Since 2002 I have worked for The Met Office Hadley Centre as a climate scientist.
Mostly I have been collecting and analysing weather observations from the last 250 years - making long, homogenous records of surface weather, which can be used to quantify recent climate changes and to put them in context. This has lead to new historical analyses of sea-surface, land surface, and upper-air temperatures, and surface pressure patterns. I've also been looking at proxy weather data (tree-rings, corals, and pollen samples) from longer ago, and comparing them to climate model simulations.
I'm also interested in using observations and proxy data to validate Climate Models and constrain model-based predictions of future climate.
Current and recent projects
- OldWeather: A citizen-science project to recover worldwide weather observations made by Royal Navy ships around the time of World War I
- Atmospheric Circulation Reconstructions over the Earth (ACRE): Reconstruct the changing state of the atmosphere over the last 200 years.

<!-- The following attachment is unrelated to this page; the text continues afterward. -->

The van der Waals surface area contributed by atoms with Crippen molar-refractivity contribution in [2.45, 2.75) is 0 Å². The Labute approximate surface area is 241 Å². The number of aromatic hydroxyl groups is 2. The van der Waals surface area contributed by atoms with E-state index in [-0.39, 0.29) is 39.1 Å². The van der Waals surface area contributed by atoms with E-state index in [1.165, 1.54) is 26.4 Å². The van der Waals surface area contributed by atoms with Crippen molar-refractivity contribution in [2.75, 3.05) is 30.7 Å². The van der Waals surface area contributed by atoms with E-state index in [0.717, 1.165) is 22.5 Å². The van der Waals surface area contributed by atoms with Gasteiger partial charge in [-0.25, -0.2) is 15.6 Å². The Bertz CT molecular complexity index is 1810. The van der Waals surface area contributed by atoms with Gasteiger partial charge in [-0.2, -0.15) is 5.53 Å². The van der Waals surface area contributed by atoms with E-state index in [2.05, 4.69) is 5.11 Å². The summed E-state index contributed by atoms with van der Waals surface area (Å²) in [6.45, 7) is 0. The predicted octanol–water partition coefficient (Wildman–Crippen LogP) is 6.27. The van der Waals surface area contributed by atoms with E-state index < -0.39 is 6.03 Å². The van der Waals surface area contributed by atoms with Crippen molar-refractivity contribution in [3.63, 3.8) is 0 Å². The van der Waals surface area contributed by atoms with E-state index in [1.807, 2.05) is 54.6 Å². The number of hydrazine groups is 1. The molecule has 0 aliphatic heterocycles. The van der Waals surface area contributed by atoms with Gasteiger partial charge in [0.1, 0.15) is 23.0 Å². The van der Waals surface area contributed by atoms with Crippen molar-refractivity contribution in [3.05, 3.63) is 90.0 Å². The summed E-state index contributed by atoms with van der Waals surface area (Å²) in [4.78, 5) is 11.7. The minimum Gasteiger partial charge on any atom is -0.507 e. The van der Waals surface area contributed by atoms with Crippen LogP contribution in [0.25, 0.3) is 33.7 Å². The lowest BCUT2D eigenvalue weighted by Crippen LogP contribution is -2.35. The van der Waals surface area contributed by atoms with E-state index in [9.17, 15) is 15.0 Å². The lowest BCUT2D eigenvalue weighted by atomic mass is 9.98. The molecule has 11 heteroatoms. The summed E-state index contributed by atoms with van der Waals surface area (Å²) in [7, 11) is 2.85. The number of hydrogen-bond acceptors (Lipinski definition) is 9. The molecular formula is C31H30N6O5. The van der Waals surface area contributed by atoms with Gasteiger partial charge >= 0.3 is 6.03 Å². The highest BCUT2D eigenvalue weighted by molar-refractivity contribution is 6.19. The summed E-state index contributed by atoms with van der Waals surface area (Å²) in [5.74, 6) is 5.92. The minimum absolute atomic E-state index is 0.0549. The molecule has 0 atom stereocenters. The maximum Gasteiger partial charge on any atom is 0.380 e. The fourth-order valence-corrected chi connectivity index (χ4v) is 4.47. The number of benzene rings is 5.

- CORRAL (UK Colonial Registers and Royal Navy Logbooks): Reconstructing historical climate in the Canadian Arctic.
- New marine observations for the period around World War II
- PalaeoQUMP: Constraining climate sensitivity by looking at the last glacial maximum.
- SO&P (Simulations, observations and Palaeoclimate): Reconstructing the climate of the last 500 years
Case studies and visualisations
- William Parry in the Northwest Passage.
- The First Fleet voyage to Botany Bay.
- Benjamin Franklin's pioneering sea-surface temperature observations.
- The Heroic Age of Antarctic exploration
- The Challenger Expedition
- Weather observations from East-India company ships, 1791-1835